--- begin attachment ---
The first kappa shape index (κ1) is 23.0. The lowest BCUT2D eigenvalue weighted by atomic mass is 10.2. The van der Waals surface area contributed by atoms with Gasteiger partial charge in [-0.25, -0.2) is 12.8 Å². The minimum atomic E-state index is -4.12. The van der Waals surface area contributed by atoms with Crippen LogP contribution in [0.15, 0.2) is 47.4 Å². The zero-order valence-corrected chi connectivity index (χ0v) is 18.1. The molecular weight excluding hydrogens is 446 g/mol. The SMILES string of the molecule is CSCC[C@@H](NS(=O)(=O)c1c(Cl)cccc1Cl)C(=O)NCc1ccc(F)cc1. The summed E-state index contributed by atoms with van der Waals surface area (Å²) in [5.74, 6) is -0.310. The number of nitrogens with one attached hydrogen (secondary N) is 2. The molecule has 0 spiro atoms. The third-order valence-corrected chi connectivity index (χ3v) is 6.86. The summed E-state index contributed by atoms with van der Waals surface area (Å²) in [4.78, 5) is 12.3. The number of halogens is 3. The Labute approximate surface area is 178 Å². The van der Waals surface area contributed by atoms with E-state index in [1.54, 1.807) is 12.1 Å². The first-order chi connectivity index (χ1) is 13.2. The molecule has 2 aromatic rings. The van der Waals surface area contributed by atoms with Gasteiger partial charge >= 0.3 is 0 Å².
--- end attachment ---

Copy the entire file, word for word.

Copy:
The first kappa shape index (κ1) is 23.0. The lowest BCUT2D eigenvalue weighted by atomic mass is 10.2. The van der Waals surface area contributed by atoms with Gasteiger partial charge in [-0.25, -0.2) is 12.8 Å². The minimum atomic E-state index is -4.12. The van der Waals surface area contributed by atoms with Crippen LogP contribution in [0.15, 0.2) is 47.4 Å². The zero-order valence-corrected chi connectivity index (χ0v) is 18.1. The molecular weight excluding hydrogens is 446 g/mol. The SMILES string of the molecule is CSCC[C@@H](NS(=O)(=O)c1c(Cl)cccc1Cl)C(=O)NCc1ccc(F)cc1. The summed E-state index contributed by atoms with van der Waals surface area (Å²) in [5.74, 6) is -0.310. The number of nitrogens with one attached hydrogen (secondary N) is 2. The molecule has 0 spiro atoms. The third-order valence-corrected chi connectivity index (χ3v) is 6.86. The summed E-state index contributed by atoms with van der Waals surface area (Å²) in [4.78, 5) is 12.3. The number of halogens is 3. The Labute approximate surface area is 178 Å². The van der Waals surface area contributed by atoms with E-state index in [1.54, 1.807) is 12.1 Å². The first-order chi connectivity index (χ1) is 13.2. The molecule has 2 aromatic rings. The van der Waals surface area contributed by atoms with Gasteiger partial charge >= 0.3 is 0 Å².